Writer Mike Mignola moves away from the Hellboy universe he created to introduce readers to a new hero, Lord Henry Baltimore. Joined by co-writer and novelist Christopher Golden and artist Ben Stenbeck, Mignola presents a great addition to the canon of Victorian-inspired action/horror fiction.
Set during the years of the influenza plague following the end of World War I, the story follows vampires who have begun preying on the sick. Hunting those vampires is Lord Baltimore, an injured veteran of the war who first learned of the existence of vampires on the blood-soaked battlefields of Germany. Nearly killed there, he scarred one named Haigus and lost his leg to a gangrenous bullet wound. His confrontation with Haigus ignites a personal war between the two, and armed with a bevy of blades and guns, Baltimore stalks the quarantined streets of an old French village in search of retribution.
As a writer, Mignola is constantly inspired by gothic horror, and his work successfully captures the earlier romantic era of horror fiction. BALTIMORE: THE PLAGUE SHIPS marries its gothic sensibilities to a post-war setting that works really well and provides some innovative settings in which the story can unfold.
While Mignola and Golden aren't exactly reinventing the vampire genre, the trusty old warhorse of horror fiction if ever there were one, they at least populate it with interesting ideas and intriguing concepts. Setting their tale amidst a plague is a particular bit of genius that allows them to explore the vampiric infestation, as is their haunting submarine graveyard that sets up the book's finale.
Lord Baltimore himself is an intriguing character, and readers will likely be rooting for him quickly. His fall from grace and his struggles against Haigus pack a strong emotional wallop, which makes the revenge-driven narrative easily relatable. From a design standpoint, like Hellboy's giant stone fist, Baltimore is made instantly iconic by his wood-and-leather-jointed peg leg, studded by a series of nails. It's a great twist and speaks of the trials and agony he has suffered during and after the war.
Stenbeck's art is serviceable, but too often lacks clarity and detail. It's a nitty-gritty affair, which serves the book's atmosphere well, but unfortunately lends it an inconsistent appearance. The characters surrounding Baltimore, and of course Baltimore himself, are usually afforded a few close-up portraits that are nicely detailed, but when they are subsequently drawn, they quickly lose facial details and are often relegated to just being blob-like bipedal shapes. These moments of rushed and muddied artwork are a shame because Stenbeck proves to be quite a capable draftsman, as the supplemental sketchbook and pinups indicate. Taken as a whole, the artwork isn't bad and, in fact, has some truly amazing and wicked moments, but it suffers from a lack of attention to detail. Dave Stewart's coloring saves it from being a total loss, and gives the book a subdued, dark atmosphere that serves the writing's tone suitably.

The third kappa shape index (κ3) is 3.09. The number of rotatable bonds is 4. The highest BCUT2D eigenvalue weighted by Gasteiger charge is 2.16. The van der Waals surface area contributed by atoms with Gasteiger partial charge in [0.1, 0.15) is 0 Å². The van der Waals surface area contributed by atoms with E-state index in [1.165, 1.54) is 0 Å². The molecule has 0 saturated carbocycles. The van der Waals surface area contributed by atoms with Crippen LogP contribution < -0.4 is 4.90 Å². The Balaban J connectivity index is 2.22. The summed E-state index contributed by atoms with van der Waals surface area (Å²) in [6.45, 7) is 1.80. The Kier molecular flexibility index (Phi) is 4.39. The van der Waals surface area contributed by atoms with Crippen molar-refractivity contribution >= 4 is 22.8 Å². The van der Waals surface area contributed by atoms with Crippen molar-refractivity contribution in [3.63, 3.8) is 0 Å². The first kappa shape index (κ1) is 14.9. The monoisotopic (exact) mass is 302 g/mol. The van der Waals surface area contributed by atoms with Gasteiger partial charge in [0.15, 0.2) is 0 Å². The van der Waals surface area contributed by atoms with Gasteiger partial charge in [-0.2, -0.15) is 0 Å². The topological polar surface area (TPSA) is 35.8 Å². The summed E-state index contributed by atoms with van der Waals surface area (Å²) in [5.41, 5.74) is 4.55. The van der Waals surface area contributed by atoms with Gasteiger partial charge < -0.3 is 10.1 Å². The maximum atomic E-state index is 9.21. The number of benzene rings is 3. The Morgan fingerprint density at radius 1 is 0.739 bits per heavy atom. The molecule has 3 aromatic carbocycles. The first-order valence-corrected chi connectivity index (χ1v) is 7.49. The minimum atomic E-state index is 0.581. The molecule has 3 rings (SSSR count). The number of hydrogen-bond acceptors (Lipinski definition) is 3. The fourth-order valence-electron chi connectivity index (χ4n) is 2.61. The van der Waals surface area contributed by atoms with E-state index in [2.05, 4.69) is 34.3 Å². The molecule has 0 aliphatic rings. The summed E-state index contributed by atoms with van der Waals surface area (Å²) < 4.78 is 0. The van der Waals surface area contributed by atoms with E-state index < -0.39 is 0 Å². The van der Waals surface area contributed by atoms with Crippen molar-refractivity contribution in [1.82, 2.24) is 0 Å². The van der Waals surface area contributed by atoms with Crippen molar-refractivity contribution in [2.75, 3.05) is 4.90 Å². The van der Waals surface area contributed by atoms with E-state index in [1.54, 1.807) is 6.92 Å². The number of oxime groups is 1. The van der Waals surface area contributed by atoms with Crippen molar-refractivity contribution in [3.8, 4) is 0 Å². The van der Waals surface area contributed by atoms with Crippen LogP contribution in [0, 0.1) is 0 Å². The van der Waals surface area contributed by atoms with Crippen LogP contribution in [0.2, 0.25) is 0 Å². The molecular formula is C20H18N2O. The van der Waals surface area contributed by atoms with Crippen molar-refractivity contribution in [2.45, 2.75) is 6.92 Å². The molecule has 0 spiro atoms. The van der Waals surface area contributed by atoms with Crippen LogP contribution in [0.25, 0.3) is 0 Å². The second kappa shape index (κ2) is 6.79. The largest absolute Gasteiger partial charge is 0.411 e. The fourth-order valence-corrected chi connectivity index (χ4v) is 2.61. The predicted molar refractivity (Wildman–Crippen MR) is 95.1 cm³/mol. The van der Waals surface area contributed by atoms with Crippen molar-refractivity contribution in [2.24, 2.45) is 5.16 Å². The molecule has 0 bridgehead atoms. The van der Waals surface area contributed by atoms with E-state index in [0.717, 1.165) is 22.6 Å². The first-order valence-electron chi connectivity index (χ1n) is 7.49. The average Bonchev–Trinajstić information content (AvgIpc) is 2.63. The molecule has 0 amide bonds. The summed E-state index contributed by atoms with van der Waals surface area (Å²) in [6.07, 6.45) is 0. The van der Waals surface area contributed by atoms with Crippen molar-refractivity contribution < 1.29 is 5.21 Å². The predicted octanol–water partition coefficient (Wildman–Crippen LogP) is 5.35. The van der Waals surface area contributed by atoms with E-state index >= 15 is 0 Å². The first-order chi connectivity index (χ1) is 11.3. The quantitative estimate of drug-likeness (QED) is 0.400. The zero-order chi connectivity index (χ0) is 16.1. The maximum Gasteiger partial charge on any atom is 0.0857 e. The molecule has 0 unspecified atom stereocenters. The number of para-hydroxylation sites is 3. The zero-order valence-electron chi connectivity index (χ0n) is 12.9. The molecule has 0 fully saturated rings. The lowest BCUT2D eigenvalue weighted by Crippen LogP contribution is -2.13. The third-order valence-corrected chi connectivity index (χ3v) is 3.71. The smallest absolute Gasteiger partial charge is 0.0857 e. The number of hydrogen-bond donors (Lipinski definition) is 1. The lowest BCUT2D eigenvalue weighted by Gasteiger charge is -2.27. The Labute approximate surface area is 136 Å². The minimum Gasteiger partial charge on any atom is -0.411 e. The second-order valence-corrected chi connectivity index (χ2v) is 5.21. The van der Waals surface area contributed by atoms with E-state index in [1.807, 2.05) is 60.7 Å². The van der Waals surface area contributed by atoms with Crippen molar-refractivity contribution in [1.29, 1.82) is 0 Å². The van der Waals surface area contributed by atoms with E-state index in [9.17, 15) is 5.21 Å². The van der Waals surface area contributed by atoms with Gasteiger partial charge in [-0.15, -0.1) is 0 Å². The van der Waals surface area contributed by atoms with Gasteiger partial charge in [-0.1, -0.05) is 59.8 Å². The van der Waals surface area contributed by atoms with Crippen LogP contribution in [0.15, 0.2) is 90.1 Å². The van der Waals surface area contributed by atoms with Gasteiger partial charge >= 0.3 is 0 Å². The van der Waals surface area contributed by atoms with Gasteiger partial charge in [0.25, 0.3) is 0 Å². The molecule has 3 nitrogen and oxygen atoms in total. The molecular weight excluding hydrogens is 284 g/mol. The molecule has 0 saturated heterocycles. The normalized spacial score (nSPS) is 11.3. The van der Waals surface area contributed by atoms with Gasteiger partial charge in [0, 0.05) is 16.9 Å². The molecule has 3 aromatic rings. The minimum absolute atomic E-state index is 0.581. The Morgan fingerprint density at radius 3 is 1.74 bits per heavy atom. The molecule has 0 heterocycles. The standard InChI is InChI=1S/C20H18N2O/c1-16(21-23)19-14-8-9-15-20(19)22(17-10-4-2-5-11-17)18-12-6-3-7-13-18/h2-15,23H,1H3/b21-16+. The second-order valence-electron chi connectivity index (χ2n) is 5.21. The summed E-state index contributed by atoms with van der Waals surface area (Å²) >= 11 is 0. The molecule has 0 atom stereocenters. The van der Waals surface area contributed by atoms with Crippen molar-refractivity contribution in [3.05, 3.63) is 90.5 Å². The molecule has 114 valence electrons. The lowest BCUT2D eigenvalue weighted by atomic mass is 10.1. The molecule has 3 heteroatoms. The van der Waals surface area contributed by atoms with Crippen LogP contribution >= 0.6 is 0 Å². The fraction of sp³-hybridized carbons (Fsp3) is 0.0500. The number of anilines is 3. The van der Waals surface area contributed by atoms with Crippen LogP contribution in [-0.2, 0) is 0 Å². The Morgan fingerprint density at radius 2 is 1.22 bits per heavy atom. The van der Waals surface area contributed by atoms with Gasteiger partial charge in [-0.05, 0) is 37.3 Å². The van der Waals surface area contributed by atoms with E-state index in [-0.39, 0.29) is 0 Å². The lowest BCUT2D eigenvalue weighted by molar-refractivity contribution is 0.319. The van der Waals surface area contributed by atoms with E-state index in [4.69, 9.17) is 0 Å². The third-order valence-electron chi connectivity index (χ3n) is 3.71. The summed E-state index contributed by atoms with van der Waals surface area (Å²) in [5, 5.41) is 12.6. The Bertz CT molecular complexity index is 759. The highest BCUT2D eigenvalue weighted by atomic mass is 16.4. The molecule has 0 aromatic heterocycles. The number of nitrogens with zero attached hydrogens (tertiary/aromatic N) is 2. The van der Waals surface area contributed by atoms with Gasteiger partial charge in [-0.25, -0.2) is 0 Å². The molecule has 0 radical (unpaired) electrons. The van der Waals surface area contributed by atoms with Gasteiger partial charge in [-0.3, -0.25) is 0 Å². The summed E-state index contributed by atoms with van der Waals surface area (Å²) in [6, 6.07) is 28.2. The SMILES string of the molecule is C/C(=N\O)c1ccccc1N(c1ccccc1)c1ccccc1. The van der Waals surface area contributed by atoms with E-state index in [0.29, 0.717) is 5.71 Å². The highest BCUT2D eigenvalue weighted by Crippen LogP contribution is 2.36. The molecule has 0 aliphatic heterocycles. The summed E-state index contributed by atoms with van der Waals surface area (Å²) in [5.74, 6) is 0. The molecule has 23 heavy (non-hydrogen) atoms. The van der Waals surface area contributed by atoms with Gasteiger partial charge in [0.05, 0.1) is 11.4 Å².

THE PLAGUE SHIPS moves along at a rapid clip and presents some great, original ideas to a well-worn segment of the horror genre. Stenbeck is able to translate Mignola and Golden's script adequately, and creates several powerful, pinup-worthy images. One in particular, of the undead submarine crew reanimating, some clad in armored dive suits, is stunning and awesome.
In the end, Baltimore is a strange but imminently enjoyable ongoing horror comic that's inspired by equal parts DRACULA and MOBY-DICK. It introduces a terrific new vampire-hunting hero and establishes a strong plague-filled playground for the book's creators to run wild with.
Reviewed by Michael Hicks on October 18, 2011
Baltimore, Volume 1: The Plague Ships